Christians are not mere “fans,” “cheerleaders,” or “card-carrying members” of the movement of God’s love in the world.  When we proclaim Jesus as Lord, we should be moved to do more than just show up on the mission field.  We are Christ’s ambassadors in the world and representing Jesus in the world requires us to go out, to move out, and let our lives proclaim the gospel.  When we call Jesus Lord, we are really saying, “I am willing to be Jesus for others in the world today.”  So, take a risk and DARE to BE a DISCIPLE!

Dare to be a Disciple

            So, what does “Dare to be a disciple mean Canon Eric?”  It means that if we are to really follow Jesus, then we must do as he does, serve as he serves, take a risk and be faithful in love!  When each of us stands on the left or right of people traversing the pain and abyss of life’s terrible situations whatever they may be, we are daring to be a disciple.  When we bring solace to those living in poverty, loss and broken heartedness, we are daring to be a disciple.  When we love each other, even when it is difficult we are daring to be a disciple.  When we love others outside our circle of friends we are daring to be a disciple.  When we live with a spirit of gentleness, compassion, mercy, boldness, and forgiveness we are daring to be a disciple.  

            Following Jesus means we must be engaged, we must be involved, we have to be generous, and be willing to be changed forever.  Following Jesus absolutely means that (when like James and John) we seek a place nearer to the King of Kings and Lord of Lords, we will certainly lose our life and the things that were once important to us.  

            God is calling his church in a bold way, to re-discover the physical and spiritual needs of our neighbors around us, and then to build teams to bring our gifts of love (hands and hearts) to bear on their situations. God is calling all of us to his mission field, and when we decide to faithfully and fully engage in this Jesus’ way of life, we will surely discover a life of abundant love, peace, and joy.  If this Jesus Movement of active and engaged love is true and I believe it to be so, what are we waiting for?  Like James and John, the Sons of Thunder, it is time for us to Take a risk and DARE to BE a DISCIPLE!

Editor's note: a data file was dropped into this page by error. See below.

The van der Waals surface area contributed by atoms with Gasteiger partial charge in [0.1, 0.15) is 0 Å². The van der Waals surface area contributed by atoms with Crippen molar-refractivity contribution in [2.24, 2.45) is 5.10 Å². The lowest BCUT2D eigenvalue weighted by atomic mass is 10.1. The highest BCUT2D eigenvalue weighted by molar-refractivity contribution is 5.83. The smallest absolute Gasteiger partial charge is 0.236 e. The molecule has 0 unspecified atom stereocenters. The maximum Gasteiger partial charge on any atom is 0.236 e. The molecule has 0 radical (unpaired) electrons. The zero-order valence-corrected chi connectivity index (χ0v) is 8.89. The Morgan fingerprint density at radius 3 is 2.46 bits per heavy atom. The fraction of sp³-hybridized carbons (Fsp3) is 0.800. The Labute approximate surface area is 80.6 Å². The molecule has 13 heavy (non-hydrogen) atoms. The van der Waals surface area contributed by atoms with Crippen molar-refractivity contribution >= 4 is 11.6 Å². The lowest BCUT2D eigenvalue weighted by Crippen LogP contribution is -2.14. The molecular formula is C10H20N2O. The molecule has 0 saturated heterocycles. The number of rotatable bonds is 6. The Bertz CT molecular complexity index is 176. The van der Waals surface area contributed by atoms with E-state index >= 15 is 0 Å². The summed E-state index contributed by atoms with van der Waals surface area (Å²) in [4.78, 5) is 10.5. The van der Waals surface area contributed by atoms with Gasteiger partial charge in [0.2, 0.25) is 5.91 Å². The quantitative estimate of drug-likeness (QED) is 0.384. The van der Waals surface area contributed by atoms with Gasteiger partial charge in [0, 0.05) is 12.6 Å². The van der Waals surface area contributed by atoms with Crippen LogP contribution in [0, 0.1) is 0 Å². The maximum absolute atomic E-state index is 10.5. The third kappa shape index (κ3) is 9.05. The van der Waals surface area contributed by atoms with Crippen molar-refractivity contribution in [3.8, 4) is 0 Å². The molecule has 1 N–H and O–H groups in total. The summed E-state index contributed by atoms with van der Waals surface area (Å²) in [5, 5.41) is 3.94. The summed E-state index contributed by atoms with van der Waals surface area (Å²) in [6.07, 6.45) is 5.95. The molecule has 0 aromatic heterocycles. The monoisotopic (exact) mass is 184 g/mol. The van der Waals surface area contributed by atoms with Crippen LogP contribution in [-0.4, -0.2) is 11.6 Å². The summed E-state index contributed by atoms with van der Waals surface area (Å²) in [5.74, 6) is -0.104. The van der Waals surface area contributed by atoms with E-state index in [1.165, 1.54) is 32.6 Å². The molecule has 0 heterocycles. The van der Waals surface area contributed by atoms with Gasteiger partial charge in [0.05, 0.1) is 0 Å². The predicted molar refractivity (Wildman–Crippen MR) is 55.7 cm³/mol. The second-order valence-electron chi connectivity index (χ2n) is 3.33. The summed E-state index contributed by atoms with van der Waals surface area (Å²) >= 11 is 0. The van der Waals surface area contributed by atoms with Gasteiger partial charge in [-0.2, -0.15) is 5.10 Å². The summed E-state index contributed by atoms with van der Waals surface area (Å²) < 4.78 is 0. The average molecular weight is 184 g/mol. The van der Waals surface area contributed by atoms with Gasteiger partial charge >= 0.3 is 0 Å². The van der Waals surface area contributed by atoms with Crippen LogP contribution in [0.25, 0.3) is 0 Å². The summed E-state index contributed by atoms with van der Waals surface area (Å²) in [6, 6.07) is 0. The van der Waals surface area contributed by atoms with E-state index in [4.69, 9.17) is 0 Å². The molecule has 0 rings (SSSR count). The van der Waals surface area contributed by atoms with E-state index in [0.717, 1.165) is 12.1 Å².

1 Wadell, Paul J. “Living By The Word: Reflections On The Lectionary [O 18, 2009].” Christian Century 126.20 (2009): 19-318. ATLASerials, Religion Collection. Web. 15 Oct. 2012.

2 Chapman, Stephen B. “Sons Of Entitlement.” Christian Century 123.21 (2006): 20-318. ATLASerials, Religion Collection. Web. 15 Oct. 2012.

3 Kim, Yung Suk. “Jesus’ Death In Context.” Living Pulpit 16.2 (2007): 12-13. ATLASerials, Religion Collection. Web. 15 Oct. 2012

SERMON 9-26-21 Pentecost 18B Proper 21, St. James OKC

Watch Online:

Esther 7:1-6, 9-10; 9:20-22; Psalm 124 ; James 5:13-20; Mark 9:38-50

Stumbling in faith

            Jesus said, “For everyone will be salted with fire. Salt is good; but if salt has lost its saltiness, how can you season it?  Have salt in yourselves, and be at peace with one another.” Jesus is teaching his disciples using the metaphor of salt to encourage them to remain faithful and perseverant.  Wikipedia defines perseverance as ” persisting steadfastly without giving up; continuing in spite of difficulties or setbacks; persevering.”  Perseverance is deeply embedded in our tradition in the church.